Despite these increases, the number of high-propensity business applications has been declining as a share of all applications across the available data. In 2005, high-propensity business applications accounted for 58% of all business applications, but in 2023 they dropped to 32%. On average, the share of these applications decreased by 3% annually but dropped especially large amounts, 12% and 9% from 2007 to 2008 and 2019 to 2020, lining up with the two major recessionary periods within the data set.

While this is consistent with the thought that necessity-based entrepreneurship increases during recessionary periods, it is interesting to note that the decreasing share of high-propensity business applications has not recovered, but instead continues to consistently decrease. Thus, the more rapid growth of total business applications compared to the high-propensity subset may be due to a variety of outside reasons such as increased access to the internet and digital commerce platforms, and simply exacerbated by recessionary periods.


State-level overview of business applications

As with many metrics in the U.S., national trends do not reflect evenly across the states. The share of high-propensity business applications is no exception; while having decreased across all states and Washington, D.C., the extent to which each geography decreased varies greatly.

In 2005, Florida had the largest share of its business applications being high-propensity at 71%, followed by Illinois at 64%, Nevada at 63%, and California and New York each at 62%.

Connecticut had the lowest share of high-propensity business applications at 45%, Wisconsin and D.C. each had 47%, and Louisiana had 48%.

The vast majority of states, 45, had greater than 50% of their business applications defined as high-propensity in 2005.

Fast-forward to 2023, and the picture changes quite a bit; not a single state nor D.C. has a high-propensity business application rate greater than 50%. In fact, New York, the state with the largest share of these applications is at 42%, three percentage points lower than the state with the lowest rate in 2005.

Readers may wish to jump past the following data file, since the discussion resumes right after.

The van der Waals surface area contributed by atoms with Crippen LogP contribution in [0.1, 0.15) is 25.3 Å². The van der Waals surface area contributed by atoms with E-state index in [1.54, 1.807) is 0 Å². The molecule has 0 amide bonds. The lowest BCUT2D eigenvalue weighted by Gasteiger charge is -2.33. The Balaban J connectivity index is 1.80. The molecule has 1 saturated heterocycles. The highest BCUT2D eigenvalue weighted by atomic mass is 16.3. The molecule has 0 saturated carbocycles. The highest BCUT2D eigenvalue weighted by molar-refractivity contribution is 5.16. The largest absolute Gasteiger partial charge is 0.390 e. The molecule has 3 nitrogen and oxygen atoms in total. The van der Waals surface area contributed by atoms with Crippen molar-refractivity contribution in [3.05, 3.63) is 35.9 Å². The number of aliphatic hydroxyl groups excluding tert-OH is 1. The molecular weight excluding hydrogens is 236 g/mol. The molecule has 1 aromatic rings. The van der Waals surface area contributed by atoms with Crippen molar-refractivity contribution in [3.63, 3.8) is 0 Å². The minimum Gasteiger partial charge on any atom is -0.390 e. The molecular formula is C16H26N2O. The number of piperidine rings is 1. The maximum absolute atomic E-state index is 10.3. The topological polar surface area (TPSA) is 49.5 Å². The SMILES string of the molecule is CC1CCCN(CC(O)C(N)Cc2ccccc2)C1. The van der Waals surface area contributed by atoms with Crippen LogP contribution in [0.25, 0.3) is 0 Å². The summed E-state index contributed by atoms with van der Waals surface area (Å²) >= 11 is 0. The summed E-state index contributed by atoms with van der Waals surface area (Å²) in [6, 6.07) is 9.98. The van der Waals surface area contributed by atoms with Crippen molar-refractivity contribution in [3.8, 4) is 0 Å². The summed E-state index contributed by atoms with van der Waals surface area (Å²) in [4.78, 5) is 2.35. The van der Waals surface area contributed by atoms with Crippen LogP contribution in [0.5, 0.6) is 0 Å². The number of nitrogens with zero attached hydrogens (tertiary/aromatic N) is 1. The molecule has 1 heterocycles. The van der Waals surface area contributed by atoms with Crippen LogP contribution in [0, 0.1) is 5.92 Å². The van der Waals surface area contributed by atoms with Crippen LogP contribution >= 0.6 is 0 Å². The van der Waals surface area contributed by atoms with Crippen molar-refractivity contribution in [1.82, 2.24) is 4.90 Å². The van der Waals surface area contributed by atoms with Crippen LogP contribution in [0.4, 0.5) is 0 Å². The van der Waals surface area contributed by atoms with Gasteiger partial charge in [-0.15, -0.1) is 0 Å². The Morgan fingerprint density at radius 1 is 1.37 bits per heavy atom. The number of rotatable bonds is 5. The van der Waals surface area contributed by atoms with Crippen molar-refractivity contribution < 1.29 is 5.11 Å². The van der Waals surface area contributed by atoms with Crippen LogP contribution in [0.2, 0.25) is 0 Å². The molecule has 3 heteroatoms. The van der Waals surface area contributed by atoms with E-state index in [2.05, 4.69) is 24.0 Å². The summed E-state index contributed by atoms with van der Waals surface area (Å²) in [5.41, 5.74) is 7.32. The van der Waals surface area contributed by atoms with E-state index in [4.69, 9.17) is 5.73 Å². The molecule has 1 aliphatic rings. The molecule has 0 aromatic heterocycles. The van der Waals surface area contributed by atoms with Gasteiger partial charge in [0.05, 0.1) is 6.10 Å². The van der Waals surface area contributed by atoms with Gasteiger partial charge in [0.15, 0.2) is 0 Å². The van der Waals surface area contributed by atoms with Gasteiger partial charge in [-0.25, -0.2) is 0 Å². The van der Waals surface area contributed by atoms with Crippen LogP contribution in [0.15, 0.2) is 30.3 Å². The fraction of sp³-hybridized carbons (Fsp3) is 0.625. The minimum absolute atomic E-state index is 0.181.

California follows with the next largest share of high-propensity business applications at 40%, trailed by Massachusetts at 39%, Maine at 38%, Illinois at 37%, and Florida at 34%.

Wyoming had the smallest share of business applications defined as high-propensity, at just 19%, followed by New Mexico at 24%, and Utah, South Carolina, Ohio, Montana, Michigan, Louisiana, D.C., and Alabama each at 28%.

Figure 2 shows data for each state and D.C.’s share of high-propensity business applications from 2005 to 2023. The color scale used in Figure 2 was based on the highest and lowest overall values across all years rather than rescaled for each year’s values to emphasize the decrease.

Figure 2: Share of high-propensity business applications by state, 2005-2023.


Comparing the share of high-propensity business applications from 2005 to 2023, Connecticut and Massachusetts decreased the least with a 16 percentage point difference each, followed by Wisconsin at 17 points, D.C. and Louisiana at 19 points, and Kentucky, New Hampshire, New York, and Vermont each with their 2023 share at 20 points lower than their 2005 share.

On the other end of the spectrum, Wyoming-based high-propensity business applications dropped by 41 percentage points, from 60% to 19%, followed by Florida at 37 points, Nevada at 33 points, New Mexico at 31 points, and Georgia at 28 points.


This article was prepared by SSTI using Federal funds under award ED22HDQ3070129 from the Economic Development Administration, U.S. Department of Commerce. The statements, findings, conclusions, and recommendations are those of the author(s) and do not necessarily reflect the views of the Economic Development Administration or the U.S. Department of Commerce.

useful stats, entrepreneurship, trends